With a near impossible deadline hurtling towards them,(and unable to wait for Ray to change his mind), Paul and Bob stuffed the long underwear as best as they could and proceeded to fashion a suit on it out of hundreds of rubber pieces they had molded to simulate the creatures reptilian hide. Since they didn't have a life cast to sculpt the head on, Paul used the cast at hand (His own head !) to sculpt the fearsome features of the creature. When the suit was delivered to the studio, the real nightmares began. The suit needed to be altered substantially to fit Ray, who was a good deal bigger than the had imagined. The worst part was the head. Remember , it was sculpted on a cast of Paul's head. Paul Blaisdell, was a little guy, both in stature, and in build. On the other hand Ray Corrigan was a huge guy, well over 6' tall, and a stocky muscular build. When Ray tried to put on the head, he nearly destroyed in the process. After several alterations and adjustments, the head finally made it on, but the mighty Corrigan chin protruded out of the mouth. Paul's solution was ingenious as he quickly fashioned a set of lower teeth that covered the bottom of Ray's chin, then he painted Ray's chin red to look like a tongue.

  Bob related to me his memories of following Ray around with a can of contact cement, to constantly repair the damage to the suit from Ray going full out destroying props, sets, actors, etc. The production caused a lot of grief for Paul as he did a lot of extra work to help out Ray Corrigan, (including building a separate arm for the monster, so Ray didn't have to wear the whole suit when only the arm would show.)
Even with all this effort put forth by Blaisdell, he was eventually not allowed on the set, per some union regulation , and Bob was left to attend to the repairs on his own.

 But despite all the traumatic goings on behind the scenes, "IT" still remains a true classic of SCI-FI cinema !




IT! THE TERROR FROM BEYOND SPACE (1958) lobby card 2


Thursday, September 22, 2011

Ape from the Red Planet

WAR OF THE WORLDS - Pocket Book Movie Tie-In Paperback, 1953

Charles Gemora spent most of his time on film frolicking about in a fur coat but on a few occasions he used his modest size and effects wizardry to create creatures very different from the gorilla suits that became increasingly realistic as his talents matured. Perhaps his most widely known cinematic contribution would be his creation of the Martian from George Pal's THE WAR OF THE WORLDS. Charlie not only built the truly 'alien' suit but also crammed himself into it and executed a memorable performance with the assistance of his young daughter, Diana. Diana Fox Jones recollected the tale of the WOTW filming to film writer Tom Weaver, sharing her memory of the frantic last minute alterations that led to Charlie pulling a challenging all nighter at the Paramount studio. The barely finished monster from the Red Planet damn near fell to pieces as cameras rolled. You can read more about Charles Gemora and the filming of the classic farmhouse scene on the Google Books app below:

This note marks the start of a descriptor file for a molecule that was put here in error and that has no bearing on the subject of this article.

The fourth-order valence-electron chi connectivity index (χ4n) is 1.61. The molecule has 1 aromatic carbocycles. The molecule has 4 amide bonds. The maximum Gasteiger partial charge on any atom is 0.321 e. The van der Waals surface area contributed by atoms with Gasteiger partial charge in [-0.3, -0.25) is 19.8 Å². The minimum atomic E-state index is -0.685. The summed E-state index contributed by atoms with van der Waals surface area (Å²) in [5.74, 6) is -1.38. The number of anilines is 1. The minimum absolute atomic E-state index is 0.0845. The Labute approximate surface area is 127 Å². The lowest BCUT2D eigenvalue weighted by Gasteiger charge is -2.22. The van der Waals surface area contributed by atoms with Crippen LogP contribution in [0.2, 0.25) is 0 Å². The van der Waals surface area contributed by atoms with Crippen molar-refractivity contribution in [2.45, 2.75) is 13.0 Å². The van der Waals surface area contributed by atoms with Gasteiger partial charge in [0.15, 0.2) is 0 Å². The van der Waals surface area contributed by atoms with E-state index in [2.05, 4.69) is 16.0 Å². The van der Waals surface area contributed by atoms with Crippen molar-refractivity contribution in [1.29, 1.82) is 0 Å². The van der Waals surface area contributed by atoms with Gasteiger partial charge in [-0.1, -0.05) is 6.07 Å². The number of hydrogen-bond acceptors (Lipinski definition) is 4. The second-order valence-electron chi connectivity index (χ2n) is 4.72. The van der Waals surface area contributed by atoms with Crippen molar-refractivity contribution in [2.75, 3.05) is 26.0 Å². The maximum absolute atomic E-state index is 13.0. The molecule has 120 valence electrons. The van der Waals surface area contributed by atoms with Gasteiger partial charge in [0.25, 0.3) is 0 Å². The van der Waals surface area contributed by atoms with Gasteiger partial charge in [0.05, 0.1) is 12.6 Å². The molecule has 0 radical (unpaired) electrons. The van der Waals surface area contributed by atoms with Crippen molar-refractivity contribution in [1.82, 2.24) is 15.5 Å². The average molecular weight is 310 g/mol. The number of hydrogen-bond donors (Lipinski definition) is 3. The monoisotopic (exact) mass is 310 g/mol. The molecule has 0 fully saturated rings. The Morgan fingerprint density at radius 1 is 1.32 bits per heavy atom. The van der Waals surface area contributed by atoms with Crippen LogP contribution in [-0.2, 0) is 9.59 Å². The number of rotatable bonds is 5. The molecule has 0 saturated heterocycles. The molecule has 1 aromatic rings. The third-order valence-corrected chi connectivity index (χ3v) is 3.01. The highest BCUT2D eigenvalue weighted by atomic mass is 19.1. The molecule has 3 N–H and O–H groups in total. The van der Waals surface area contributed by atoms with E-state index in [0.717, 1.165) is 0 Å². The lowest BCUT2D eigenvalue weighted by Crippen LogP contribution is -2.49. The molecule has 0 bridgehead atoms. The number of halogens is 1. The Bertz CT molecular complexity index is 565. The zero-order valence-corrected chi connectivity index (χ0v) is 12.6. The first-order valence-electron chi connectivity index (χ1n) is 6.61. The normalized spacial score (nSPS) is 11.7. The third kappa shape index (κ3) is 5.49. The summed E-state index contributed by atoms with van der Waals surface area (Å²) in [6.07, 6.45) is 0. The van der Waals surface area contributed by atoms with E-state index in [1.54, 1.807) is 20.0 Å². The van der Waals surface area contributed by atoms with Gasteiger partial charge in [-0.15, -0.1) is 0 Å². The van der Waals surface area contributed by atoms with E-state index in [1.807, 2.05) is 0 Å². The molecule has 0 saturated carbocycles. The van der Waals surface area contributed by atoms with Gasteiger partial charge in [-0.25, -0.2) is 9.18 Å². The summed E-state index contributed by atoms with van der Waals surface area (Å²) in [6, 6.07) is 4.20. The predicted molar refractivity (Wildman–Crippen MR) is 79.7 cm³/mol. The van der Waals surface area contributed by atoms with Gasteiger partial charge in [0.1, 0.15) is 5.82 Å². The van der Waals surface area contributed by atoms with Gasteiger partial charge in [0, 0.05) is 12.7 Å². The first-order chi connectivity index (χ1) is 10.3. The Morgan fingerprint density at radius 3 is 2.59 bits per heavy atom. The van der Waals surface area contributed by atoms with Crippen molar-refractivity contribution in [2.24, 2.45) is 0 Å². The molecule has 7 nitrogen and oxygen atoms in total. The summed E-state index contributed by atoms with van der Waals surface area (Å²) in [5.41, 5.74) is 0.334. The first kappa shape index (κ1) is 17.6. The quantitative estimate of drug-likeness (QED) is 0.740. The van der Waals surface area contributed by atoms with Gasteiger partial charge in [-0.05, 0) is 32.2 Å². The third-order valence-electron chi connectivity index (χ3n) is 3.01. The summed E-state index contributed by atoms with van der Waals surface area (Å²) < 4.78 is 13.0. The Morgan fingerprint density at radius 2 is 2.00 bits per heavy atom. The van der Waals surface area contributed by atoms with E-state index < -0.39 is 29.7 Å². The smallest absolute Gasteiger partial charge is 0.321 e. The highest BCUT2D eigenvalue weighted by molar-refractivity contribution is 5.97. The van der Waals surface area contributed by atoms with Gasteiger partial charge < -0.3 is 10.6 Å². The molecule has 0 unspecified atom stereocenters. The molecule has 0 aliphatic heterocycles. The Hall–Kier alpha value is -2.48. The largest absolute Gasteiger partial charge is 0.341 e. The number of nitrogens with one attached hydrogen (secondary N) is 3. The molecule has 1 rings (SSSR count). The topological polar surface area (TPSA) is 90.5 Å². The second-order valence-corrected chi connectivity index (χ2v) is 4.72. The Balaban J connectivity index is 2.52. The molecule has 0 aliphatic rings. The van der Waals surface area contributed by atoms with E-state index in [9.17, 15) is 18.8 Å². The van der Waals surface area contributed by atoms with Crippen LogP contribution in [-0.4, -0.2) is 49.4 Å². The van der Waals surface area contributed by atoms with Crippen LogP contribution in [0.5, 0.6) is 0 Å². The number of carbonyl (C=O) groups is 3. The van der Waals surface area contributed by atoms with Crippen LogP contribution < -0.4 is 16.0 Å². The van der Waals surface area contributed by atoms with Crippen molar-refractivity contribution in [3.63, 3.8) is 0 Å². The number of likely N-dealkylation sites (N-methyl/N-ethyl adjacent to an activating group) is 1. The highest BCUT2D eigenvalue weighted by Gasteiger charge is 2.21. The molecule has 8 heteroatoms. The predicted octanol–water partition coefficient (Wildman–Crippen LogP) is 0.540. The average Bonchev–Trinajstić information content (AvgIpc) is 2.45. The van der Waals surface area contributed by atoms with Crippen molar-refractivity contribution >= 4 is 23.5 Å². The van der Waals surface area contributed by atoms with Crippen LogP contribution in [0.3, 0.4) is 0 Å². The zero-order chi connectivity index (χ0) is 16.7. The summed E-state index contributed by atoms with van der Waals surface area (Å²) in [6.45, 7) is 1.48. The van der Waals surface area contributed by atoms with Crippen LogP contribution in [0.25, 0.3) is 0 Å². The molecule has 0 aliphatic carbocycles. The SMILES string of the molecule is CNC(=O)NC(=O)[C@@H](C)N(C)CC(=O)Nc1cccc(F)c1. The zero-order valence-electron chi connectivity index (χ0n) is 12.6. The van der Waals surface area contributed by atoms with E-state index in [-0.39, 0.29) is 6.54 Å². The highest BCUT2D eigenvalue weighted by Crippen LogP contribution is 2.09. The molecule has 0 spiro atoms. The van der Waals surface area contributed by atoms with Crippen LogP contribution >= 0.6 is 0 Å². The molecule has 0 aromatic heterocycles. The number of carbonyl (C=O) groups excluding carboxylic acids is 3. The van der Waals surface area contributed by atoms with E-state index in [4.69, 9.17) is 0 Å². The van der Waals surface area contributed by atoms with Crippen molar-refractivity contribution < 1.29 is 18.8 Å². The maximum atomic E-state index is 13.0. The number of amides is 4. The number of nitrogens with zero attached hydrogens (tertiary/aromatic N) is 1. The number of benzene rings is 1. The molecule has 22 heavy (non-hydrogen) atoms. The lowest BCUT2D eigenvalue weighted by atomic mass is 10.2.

THE WAR OF THE WORLDS (1953) Martian costume construction

THE WAR OF THE WORLDS (1953) Martian costume construction

THE WAR OF THE WORLDS (1953) Martian costume construction - Charles Gemora enters the suit


Wednesday, September 21, 2011

Gorillas In Space!

   One of the fun coincidences among gorilla men is the fact, that by virtue of their skill with "Body English", they are also sought after to bring life to a variety of fantastic creatures !
Many of the gorilla greats of bygone days, have ventured not only to other Earthly animals, but extraterrestial ones as well!

This is me as the Solopticus in "Ghost of Garganta".
This is the digitally animated still from "The Amazing Colossal Woman".

Here is Bill Blacks winning entry as he appeared in the pages of Famous Monsters of Filmland.

   Through the efforts of my furry co-horts, we've been menaced by robots, horny gorillas , popcorn munching elephantine aliens, martians, and wiggly, rubbery, monster menaces of every description.